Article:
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Noah, Grace and the Future

By Joe Boot/ April 19, 2015

Series  Genesis 1-11: Creation, Covenant and Culture

Context  Westminster Chapel Toronto

Topic  Salvation

Scripture  Genesis 6:5-22

If we do not understand the sinful depravity of man, we cannot fully comprehend God's judgment, His justice, or His grace.

Scripture:  Genesis 6:5-22

Sermon Notes:

  1. The biblical account of Noah’s flood is a literal, historical account of an unprecedented global flood: Peter, Jesus and the rest of Scripture refer to Noah’s flood; all people groups have a flood story; and Noah’s global flood accounts for geological features of the earth.
  2. A careful reading of Scripture to understand God’s plan in history supports the orthodox view of the global flood.
  3. The flood was God’s judgment upon the depravity of man (Genesis 6:5).
  4. Without God’s grace and the Holy Spirit, man can only go on sinning.
  5. Awareness of the severity of our sin in contrast to God’s absolute holiness drives us to Christ for salvation.
  6. If we do not understand the nature of sin, God’s judgment seems unnecessarily harsh.
  7. At heart, man is basically hostile to God. Sin originates in the heart and it is what defiles a man (1 Sam. 16:7; cf. Jer. 17:9; Ps. 5:9; 14:3; Rom. 3:10-18).
  8. If we fail to grasp the depth of our sin, we cannot understand the gospel, judgment and the grace of God (Jn. 5:40; Matt. 11:27; Jn. 3:19).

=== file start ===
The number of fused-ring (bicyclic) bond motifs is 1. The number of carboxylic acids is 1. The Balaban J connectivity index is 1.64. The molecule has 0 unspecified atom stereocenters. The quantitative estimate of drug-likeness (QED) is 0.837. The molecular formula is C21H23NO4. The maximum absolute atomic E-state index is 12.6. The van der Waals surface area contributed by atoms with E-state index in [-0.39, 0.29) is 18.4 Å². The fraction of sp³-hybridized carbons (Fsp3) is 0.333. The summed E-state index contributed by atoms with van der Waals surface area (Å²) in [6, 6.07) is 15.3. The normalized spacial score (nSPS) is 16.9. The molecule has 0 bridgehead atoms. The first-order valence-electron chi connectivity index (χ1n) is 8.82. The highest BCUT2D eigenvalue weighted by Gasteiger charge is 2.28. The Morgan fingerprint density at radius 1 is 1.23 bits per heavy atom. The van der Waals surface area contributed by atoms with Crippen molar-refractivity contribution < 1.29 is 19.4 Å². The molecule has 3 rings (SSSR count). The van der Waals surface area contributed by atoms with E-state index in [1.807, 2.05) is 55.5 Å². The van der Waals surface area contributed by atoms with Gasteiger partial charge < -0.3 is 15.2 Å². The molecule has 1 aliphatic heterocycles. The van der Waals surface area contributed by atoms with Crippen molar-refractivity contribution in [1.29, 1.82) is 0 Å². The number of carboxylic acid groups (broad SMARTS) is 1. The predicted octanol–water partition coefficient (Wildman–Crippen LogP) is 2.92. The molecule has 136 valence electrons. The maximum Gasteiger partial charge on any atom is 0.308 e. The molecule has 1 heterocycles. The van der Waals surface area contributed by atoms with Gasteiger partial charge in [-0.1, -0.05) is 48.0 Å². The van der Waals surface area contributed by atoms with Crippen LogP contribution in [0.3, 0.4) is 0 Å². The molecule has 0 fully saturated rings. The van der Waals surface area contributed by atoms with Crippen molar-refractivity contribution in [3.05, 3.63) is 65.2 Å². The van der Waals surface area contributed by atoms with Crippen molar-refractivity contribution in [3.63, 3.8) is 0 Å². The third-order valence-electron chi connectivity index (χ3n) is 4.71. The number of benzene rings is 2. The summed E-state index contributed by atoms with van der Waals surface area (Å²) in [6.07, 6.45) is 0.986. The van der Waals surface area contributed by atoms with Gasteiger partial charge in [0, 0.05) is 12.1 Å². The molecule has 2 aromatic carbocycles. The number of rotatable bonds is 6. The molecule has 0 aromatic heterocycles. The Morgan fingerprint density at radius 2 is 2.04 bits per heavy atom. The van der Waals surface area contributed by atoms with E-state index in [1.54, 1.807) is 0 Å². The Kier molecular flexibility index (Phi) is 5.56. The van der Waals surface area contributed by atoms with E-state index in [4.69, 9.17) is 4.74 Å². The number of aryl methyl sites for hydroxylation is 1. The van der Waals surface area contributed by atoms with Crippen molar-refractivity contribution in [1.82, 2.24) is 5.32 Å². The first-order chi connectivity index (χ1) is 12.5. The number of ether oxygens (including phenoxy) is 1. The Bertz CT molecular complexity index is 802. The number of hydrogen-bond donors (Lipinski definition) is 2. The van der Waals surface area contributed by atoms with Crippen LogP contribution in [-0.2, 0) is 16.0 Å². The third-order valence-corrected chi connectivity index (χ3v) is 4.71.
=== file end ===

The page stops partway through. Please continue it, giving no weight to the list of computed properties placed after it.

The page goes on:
9. God didn’t actually change His mind (Gen. 6:6 cf. Mal. 3:6). The text says God “repented” to aid our understanding of how grieved God was about the sinful condition of the human race.
  10. Man’s role as covenant head means that his sin brings judgment on the whole earth.
  11. Likewise, man’s salvation in Christ means reconciliation for the whole creation.
  12. Like Noah, we are to believe and obey God’s Word despite opposition and ridicule from contemporaries.
  13. Noah grew up in an environment of faith (which is a great blessing) and he walked with God by faith (Heb. 11:7).
  14. God loves us based on His pure grace, not because of anything good in us (Rom. 5:8).
  15. Noah did not compromise his profession by an uncommitted life.  True righteousness begins with fellowship with God, not a list of rules.
  16. By both word and deed, Noah was a preacher of righteousness (2 Pet. 2:5).
  17. Jesus refers to Noah’s flood and Sodom’s destruction as warnings of divine judgment upon sin (Lk. 17:26-30).
  18. The flood was a cleansing of all the violence and evil.
  19. God remembers the names of all those who fear and honour Him as Noah did.
  20. The future belongs to Christ and God’s covenant people (Ps. 37:18, 22, 37-38).

Application Questions:

  1. Why must Noah’s flood be literal, historical and global?
  2. Why is God’s judgment so severe against sin?
  3. What is the biblical description of man’s condition after the Fall?
  4. Why is it necessary to apprehend our own depravity, if we are to truly be driven to Christ in the gospel?
  5. Like Noah, can it be said of us that we “walk with God”?
  6. Are we willing to face opposition as we stand up for God?
  7. What is the future for God’s covenant people?